Newswise — December 29, 2022 — In cancer patients with neutropenic fever, delaying antibiotic treatment past 60 minutes from the time of fever detection does not reduce the short-term chance of survival, according to a study in the American Journal of Medical Quality. The journal is published in the Lippincott portfolio by Wolters Kluwer.
Neutropenia—low levels of white blood cells called neutrophils, which fight infection—develops in more than 80% of patients who receive chemotherapy for a blood cancer. It occurs because chemotherapy destroys neutrophils along with tumor cells.
A fever in a patient with neutropenia is considered a medical emergency, according to Adam Binder, MD, of Thomas Jefferson University Hospital in Philadelphia, and colleagues. The fever signals a severe decrease in neutrophils and therefore a compromised ability of the immune system to ward off infections. Neutropenic fever is defined as a temperature of at least 101°, or a sustained temperature of at least 100.4° for an hour or more.
The Infectious Disease Society of America and the American Society of Clinical Oncology have both published guidelines for treating outpatients who have neutropenic fever. Both organizations call for administering an intravenous antibiotic within 60 minutes after the fever is detected. The recommendation about antibiotics is also often applied to the treatment of hospital inpatients, but there’s no clear evidence that’s appropriate.
Comparing inpatients who did or did not receive antibiotics during the recommended treatment window
Dr. Binder and his colleagues looked back at data on 187 patients at their hospital who had developed neutropenic fever. Their main goal was to see whether delays in antibiotic treatment affected short-term survival.
Only 14% of patients received antibiotics within 60 minutes of developing neutropenic fever. Their survival rate 6 months later wasn’t significantly better than the survival rate of patients who received antibiotics later than recommended.
Further analysis identified several factors that had a statistically significant association with the risk of death:
A possible explanation for the last finding, the researchers say, is that patients who received antibiotics within 40 minutes "had other symptoms that yielded a concerning clinical picture, thus leading to a timelier administration of antibiotics, but ultimately a worse clinical outcome."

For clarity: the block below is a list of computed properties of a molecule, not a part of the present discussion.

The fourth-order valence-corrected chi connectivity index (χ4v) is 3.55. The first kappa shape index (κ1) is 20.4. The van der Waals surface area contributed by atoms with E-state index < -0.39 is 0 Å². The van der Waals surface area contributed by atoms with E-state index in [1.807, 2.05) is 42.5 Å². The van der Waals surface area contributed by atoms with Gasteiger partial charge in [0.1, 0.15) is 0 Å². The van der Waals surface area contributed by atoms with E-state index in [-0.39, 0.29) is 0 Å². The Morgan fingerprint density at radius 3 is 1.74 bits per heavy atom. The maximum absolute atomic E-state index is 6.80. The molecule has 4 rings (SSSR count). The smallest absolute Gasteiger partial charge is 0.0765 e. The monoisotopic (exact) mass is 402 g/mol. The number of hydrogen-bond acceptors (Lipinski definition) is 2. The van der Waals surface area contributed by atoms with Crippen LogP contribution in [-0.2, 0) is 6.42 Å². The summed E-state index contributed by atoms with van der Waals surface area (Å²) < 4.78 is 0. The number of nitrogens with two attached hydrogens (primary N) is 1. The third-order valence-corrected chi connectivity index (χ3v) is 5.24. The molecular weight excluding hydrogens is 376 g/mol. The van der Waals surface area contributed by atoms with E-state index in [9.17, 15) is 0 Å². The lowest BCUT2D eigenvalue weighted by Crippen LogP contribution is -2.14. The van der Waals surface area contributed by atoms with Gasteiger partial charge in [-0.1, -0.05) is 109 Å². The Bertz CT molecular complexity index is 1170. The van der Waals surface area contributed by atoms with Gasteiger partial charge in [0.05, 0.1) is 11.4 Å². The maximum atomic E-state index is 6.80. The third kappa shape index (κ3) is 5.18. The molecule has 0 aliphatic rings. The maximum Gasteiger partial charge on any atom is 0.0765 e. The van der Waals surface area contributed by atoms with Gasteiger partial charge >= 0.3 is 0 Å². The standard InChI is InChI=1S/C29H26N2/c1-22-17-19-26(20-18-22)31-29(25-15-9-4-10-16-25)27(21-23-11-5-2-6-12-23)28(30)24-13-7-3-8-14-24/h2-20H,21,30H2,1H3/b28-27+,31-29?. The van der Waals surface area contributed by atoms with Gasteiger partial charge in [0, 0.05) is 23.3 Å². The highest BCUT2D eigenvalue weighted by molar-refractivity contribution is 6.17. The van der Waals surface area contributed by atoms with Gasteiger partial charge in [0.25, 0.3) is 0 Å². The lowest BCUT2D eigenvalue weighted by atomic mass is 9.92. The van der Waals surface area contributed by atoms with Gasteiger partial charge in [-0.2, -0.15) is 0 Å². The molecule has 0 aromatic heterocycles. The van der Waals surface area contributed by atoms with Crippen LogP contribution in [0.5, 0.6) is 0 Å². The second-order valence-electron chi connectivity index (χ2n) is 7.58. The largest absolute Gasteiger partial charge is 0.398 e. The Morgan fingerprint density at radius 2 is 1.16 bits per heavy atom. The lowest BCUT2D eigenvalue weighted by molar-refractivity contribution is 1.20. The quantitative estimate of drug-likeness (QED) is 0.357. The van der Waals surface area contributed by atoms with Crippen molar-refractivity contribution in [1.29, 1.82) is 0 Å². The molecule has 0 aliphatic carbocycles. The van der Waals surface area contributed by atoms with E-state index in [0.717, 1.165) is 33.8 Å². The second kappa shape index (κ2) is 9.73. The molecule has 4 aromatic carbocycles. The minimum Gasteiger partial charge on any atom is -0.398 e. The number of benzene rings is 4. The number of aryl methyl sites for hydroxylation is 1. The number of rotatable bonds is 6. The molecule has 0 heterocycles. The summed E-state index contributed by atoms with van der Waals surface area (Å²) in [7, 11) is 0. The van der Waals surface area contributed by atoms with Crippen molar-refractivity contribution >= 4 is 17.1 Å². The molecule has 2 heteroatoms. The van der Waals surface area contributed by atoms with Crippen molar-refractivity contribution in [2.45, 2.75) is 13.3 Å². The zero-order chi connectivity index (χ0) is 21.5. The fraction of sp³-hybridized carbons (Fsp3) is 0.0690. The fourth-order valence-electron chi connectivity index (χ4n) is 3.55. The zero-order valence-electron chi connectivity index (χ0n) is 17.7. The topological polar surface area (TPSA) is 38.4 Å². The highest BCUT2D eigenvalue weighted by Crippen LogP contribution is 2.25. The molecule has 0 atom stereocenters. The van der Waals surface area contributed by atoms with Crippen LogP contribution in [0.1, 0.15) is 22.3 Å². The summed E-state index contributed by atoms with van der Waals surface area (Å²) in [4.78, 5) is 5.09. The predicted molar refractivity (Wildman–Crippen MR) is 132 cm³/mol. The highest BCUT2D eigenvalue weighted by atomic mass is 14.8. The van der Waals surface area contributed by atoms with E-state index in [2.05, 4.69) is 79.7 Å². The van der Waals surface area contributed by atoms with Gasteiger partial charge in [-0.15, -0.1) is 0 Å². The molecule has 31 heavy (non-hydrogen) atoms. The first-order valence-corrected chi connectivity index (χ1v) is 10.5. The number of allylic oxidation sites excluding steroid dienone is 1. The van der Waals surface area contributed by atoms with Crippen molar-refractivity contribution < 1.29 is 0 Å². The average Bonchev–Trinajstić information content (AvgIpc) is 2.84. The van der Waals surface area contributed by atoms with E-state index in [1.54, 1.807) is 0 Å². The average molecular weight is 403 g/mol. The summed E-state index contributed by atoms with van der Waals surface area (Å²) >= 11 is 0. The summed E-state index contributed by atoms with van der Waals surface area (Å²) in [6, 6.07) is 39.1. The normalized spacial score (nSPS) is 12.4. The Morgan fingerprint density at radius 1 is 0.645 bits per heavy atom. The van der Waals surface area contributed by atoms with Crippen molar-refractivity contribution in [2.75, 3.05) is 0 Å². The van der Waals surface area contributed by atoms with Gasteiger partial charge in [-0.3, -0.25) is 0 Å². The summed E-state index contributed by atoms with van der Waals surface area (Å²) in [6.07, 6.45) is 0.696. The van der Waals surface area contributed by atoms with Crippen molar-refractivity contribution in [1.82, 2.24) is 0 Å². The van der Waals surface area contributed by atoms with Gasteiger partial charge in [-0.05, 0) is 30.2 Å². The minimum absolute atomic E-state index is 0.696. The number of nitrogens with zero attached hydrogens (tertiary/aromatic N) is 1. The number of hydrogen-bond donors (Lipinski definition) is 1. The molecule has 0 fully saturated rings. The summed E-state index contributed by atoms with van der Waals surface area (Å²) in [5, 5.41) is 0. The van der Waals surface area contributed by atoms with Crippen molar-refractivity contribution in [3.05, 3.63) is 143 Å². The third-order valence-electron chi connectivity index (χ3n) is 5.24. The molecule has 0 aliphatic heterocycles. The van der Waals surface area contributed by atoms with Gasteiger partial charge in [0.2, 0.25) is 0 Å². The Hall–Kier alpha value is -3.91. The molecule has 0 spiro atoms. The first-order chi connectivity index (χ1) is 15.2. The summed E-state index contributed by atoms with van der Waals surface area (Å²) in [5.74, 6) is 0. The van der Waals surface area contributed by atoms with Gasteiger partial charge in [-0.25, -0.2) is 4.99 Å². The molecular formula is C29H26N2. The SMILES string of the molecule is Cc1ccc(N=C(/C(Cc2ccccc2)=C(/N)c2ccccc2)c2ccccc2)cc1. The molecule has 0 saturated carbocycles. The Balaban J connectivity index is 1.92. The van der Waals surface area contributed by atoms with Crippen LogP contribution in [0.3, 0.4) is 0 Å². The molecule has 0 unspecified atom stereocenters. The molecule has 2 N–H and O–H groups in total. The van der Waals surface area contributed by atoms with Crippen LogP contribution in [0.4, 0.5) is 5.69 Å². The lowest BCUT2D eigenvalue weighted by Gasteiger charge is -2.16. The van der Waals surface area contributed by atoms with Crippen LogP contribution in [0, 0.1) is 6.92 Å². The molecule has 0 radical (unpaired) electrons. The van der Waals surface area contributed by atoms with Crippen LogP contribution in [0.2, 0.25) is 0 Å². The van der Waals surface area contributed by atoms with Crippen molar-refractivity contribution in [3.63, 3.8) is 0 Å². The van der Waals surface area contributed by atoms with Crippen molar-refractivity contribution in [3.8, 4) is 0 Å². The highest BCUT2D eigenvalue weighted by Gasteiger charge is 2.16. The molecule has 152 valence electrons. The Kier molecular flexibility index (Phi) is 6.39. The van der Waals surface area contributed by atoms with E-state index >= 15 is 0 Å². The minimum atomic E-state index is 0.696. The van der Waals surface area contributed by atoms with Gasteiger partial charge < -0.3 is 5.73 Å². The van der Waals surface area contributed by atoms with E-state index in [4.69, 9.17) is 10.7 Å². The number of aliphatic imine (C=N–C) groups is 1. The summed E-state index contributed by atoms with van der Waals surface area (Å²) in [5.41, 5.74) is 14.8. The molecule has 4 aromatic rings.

Guidelines for treatment of outpatients may not apply to hospitalized patients
Even a delay of more than 4 hours wasn’t long enough to affect survival, Dr. Binder and his colleagues determined. That result is consistent with information from previous studies of inpatients, they say.
The authors believe existing treatment guidelines are appropriate for patients with neutropenic fever who are treated in a physician’s office or an emergency department, but other factors must be considered for patients who have been admitted to a hospital. "Unlike neutropenic fever patients presenting to the emergency department, where true time to antibiotic administration may often be many hours or even days before arrival, a few hours long [delay] in the hospital may not be sufficiently long enough to cause significant patient harm."
About the American Journal of Medical Quality
The American Journal of Medical Quality (AJMQ) is the official journal of the American College of Medical Quality. AJMQ is focused on keeping readers informed of the resources, processes, and perspectives contributing to quality health care services. This peer-reviewed journal presents a forum for the exchange of ideas, strategies, and methods in improving the delivery and management of health care.
About the American College of Medical Quality
The American College of Medical Quality (ACMQ) is the organization for healthcare professionals responsible for providing leadership in quality and safety outcomes, who want or need the tools, experience, and expertise to improve the quality and safety of patient care. Membership in ACMQ provides a gateway to resources, programs, and professional development opportunities and a greater recognition of quality issues by the entire healthcare field.
About Wolters Kluwer
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